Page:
She'd been contemplating about asking her mom to see a picture of her while she was pregnant with her but decided that was just too plain weird to ask of her mother. How else could she get some sort of clue about whether she was truly adopted or not, though?
When her mind finally came back to the present she was standing with her hands gripping the railing. The darkness had made its way completely across the yard, and she could barely make out the few trees that spattered across the manicured grass to than be engulfed by trees for the rest of the few acres they owned.
It always seemed odd to her that her parent's didn't really like nature, but yet they chose to buy a house so enveloped by it. They had told her they had lived in a tiny home near the outskirts of the state forest on the other side of town, a home that her father’s uncle had owned and rented to them, when she was born. They had moved here a few weeks after her birth. The home called to them they had said. This seemed odd for people that wanted nothing to do with nature, and rarely even sat outside. The whole situation was just odd, but who was she to judge?
They spoke so little of it, she barely knew anything. But something, everything just seemed off, especially now, with the possibility of the lies she'd been fed her whole life. She did not trust enough to completely jump to the conclusion that Loki was right about her adoption or even the Faerie tale he spun. She was smart enough to delve into the possibility that what he told her was in fact the lie. She needed to find out the true answers herself. Just like the rest of her life. Every aspect of her life right now was a question. One that only she could find answers to.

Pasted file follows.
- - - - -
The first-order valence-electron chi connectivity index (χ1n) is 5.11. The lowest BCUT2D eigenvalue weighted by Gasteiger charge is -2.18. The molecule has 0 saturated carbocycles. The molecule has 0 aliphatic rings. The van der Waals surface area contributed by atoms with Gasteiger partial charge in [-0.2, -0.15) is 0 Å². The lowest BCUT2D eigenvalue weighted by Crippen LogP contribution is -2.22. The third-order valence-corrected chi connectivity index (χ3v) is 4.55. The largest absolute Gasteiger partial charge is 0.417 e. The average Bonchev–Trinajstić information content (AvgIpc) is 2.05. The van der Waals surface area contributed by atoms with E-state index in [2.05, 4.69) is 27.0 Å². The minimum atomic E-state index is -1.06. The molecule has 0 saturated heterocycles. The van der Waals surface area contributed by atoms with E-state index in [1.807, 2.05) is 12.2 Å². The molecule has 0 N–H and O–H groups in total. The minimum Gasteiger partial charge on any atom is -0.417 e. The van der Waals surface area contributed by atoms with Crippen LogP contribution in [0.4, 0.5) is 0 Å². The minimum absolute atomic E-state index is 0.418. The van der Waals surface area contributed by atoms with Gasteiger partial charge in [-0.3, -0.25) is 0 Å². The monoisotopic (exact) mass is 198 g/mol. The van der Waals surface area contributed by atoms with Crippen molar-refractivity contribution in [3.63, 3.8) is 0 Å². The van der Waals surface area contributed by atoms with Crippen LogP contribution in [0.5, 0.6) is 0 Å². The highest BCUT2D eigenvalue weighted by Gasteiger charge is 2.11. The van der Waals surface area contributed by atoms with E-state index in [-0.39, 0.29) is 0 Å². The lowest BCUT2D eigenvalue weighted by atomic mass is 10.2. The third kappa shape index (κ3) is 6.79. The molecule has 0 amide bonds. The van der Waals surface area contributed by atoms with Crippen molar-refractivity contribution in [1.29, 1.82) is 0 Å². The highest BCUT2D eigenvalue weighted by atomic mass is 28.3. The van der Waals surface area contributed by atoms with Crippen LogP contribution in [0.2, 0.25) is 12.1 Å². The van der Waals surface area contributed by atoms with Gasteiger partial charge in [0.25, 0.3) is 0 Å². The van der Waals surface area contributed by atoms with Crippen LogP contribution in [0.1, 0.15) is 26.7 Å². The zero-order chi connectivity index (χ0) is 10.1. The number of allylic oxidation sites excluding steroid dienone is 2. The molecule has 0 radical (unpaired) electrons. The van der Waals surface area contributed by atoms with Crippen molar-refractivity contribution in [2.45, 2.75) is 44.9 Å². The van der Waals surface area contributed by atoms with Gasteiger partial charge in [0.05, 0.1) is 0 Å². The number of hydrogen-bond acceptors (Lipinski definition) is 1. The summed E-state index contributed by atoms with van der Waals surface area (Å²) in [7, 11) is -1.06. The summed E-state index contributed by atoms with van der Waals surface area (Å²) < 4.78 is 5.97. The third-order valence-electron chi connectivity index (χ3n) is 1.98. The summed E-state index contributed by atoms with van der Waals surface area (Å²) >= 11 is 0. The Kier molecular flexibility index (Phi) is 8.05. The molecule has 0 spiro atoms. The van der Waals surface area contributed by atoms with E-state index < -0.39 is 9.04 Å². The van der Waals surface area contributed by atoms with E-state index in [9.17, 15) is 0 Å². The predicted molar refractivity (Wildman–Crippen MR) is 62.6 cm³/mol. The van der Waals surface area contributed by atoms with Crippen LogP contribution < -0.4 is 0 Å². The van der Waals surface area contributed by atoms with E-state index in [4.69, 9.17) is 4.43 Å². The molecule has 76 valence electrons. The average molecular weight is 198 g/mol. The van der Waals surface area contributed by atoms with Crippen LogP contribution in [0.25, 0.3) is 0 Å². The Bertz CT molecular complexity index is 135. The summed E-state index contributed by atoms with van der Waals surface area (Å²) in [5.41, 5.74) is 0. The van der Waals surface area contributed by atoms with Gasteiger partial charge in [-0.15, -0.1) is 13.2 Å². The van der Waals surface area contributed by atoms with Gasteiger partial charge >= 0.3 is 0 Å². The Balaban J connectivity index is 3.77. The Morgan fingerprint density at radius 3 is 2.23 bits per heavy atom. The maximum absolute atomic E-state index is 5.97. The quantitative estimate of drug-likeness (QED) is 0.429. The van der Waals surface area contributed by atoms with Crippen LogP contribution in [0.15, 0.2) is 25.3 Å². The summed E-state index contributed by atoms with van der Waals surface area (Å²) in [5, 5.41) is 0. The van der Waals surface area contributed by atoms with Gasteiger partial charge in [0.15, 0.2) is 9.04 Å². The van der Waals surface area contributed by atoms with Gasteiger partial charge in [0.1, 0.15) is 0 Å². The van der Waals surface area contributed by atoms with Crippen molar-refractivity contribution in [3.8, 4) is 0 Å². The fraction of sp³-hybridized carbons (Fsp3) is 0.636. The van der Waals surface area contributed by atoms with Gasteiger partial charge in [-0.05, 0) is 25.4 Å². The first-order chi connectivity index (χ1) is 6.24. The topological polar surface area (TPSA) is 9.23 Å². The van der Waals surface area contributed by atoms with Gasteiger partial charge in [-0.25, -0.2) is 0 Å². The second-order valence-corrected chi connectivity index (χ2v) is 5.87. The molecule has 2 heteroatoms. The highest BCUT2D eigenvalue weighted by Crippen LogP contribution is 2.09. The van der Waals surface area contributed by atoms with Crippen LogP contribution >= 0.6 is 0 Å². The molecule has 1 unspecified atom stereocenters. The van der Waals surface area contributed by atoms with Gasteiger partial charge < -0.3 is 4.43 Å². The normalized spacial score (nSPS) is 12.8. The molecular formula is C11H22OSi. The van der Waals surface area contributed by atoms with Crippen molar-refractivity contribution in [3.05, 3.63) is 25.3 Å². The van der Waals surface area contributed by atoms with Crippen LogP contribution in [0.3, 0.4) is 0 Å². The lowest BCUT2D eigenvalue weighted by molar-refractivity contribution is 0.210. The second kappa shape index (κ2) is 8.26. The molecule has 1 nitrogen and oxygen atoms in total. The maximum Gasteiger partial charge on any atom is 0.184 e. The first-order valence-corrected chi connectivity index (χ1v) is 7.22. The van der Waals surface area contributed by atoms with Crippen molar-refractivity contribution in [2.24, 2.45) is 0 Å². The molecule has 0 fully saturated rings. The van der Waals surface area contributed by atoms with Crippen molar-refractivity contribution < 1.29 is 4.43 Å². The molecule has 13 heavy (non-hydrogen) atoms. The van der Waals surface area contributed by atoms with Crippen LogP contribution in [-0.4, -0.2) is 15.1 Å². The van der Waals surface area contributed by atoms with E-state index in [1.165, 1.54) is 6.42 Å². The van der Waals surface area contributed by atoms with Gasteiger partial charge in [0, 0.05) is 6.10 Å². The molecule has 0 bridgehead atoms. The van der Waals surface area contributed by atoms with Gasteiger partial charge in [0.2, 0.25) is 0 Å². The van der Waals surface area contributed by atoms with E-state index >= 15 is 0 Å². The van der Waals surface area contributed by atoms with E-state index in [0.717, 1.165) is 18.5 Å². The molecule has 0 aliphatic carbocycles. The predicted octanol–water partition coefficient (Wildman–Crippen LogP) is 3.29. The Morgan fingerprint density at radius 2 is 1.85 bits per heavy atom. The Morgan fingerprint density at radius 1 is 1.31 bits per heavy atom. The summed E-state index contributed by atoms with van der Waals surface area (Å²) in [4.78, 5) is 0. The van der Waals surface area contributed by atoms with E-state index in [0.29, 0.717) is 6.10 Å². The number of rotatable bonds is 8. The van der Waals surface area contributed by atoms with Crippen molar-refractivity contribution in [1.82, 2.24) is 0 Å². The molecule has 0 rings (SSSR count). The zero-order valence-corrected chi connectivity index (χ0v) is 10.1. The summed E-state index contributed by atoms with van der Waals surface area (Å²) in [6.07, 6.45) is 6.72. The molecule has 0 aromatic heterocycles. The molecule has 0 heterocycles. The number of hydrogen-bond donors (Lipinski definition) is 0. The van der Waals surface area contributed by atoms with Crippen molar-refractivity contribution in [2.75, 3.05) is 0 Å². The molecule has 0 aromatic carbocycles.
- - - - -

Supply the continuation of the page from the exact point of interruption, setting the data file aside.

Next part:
Their lawn was cut by the neighbor’s eldest son who still lived at home, since her family didn't even want to do that kind of maintenance to their yard. She herself had built the tiny rock wall, with the hosta and perennial flowers around it, a few years ago. She enjoyed building things like that, with natural objects and then making the soil birth new life. The elderly couple next door complimented how they'd never seen the flowers she had grown in the colors that they were, or as large and beautiful. They had told her she must have one heck of
She looked over towards it, as if she could see the blooms in the darkness but instead her eyes flitted across, to a figure perched on the stone wall. The damn falcon again. It was seriously stalking her, or something. It had to be two different ones, or several different ones. This one must have a nest very close by.
She stared at the bird for several moments; its glinting golden eyes almost seemed to be holding her own. When a small hint of buzz came to her blood, she hightailed it for the sliding door and rushed up to her room, without even grabbing something to eat. She just wasn't dealing with this magic, buzzing, mystical stuff tonight.
When she finally fell into a fitful sleep; she dreamt of waterfalls, steel gray wolves, and a very blurry outline of a golden colored horse.
Bloodlines by Trisha Lynn / Fantasy have rating 4 out of 5 / Based on16 votes